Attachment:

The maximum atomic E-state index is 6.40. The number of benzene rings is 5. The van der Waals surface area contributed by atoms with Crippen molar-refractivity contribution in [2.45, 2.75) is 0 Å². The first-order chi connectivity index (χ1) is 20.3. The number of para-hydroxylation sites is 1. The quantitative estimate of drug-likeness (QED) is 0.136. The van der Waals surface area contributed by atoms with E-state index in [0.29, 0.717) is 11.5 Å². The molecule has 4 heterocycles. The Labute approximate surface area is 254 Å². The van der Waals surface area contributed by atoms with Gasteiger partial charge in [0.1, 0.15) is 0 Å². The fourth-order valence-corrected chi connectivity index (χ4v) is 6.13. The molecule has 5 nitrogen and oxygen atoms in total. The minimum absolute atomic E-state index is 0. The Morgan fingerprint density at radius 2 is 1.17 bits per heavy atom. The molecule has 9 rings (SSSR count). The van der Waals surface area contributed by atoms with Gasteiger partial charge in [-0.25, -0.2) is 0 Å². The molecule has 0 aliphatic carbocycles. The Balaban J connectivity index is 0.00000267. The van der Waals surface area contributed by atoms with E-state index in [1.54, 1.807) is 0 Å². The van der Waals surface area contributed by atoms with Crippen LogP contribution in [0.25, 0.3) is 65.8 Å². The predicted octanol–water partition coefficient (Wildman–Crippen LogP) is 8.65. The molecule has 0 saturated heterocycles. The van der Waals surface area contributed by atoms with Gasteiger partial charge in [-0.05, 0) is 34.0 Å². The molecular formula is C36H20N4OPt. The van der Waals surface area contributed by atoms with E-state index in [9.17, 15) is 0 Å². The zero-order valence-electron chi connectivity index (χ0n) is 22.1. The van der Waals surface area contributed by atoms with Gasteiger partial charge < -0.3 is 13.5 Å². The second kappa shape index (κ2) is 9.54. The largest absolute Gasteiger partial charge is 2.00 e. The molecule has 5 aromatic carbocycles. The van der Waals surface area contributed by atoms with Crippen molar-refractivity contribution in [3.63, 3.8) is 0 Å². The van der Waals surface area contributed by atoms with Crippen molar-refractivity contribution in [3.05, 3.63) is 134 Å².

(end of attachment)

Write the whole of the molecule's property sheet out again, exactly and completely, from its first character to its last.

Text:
The maximum atomic E-state index is 6.40. The number of benzene rings is 5. The van der Waals surface area contributed by atoms with Crippen molar-refractivity contribution in [2.45, 2.75) is 0 Å². The first-order chi connectivity index (χ1) is 20.3. The number of para-hydroxylation sites is 1. The quantitative estimate of drug-likeness (QED) is 0.136. The van der Waals surface area contributed by atoms with E-state index in [0.29, 0.717) is 11.5 Å². The molecule has 4 heterocycles. The Labute approximate surface area is 254 Å². The van der Waals surface area contributed by atoms with Gasteiger partial charge in [0.1, 0.15) is 0 Å². The fourth-order valence-corrected chi connectivity index (χ4v) is 6.13. The molecule has 5 nitrogen and oxygen atoms in total. The minimum absolute atomic E-state index is 0. The Morgan fingerprint density at radius 2 is 1.17 bits per heavy atom. The molecule has 9 rings (SSSR count). The van der Waals surface area contributed by atoms with Gasteiger partial charge in [-0.25, -0.2) is 0 Å². The molecule has 0 aliphatic carbocycles. The Balaban J connectivity index is 0.00000267. The van der Waals surface area contributed by atoms with E-state index in [1.54, 1.807) is 0 Å². The van der Waals surface area contributed by atoms with Crippen LogP contribution in [0.25, 0.3) is 65.8 Å². The predicted octanol–water partition coefficient (Wildman–Crippen LogP) is 8.65. The molecule has 0 saturated heterocycles. The van der Waals surface area contributed by atoms with Gasteiger partial charge in [-0.05, 0) is 34.0 Å². The molecular formula is C36H20N4OPt. The van der Waals surface area contributed by atoms with E-state index in [9.17, 15) is 0 Å². The zero-order valence-electron chi connectivity index (χ0n) is 22.1. The van der Waals surface area contributed by atoms with Gasteiger partial charge < -0.3 is 13.5 Å². The second kappa shape index (κ2) is 9.54. The largest absolute Gasteiger partial charge is 2.00 e. The molecule has 5 aromatic carbocycles. The van der Waals surface area contributed by atoms with Crippen molar-refractivity contribution in [3.63, 3.8) is 0 Å². The van der Waals surface area contributed by atoms with Crippen molar-refractivity contribution in [3.05, 3.63) is 134 Å².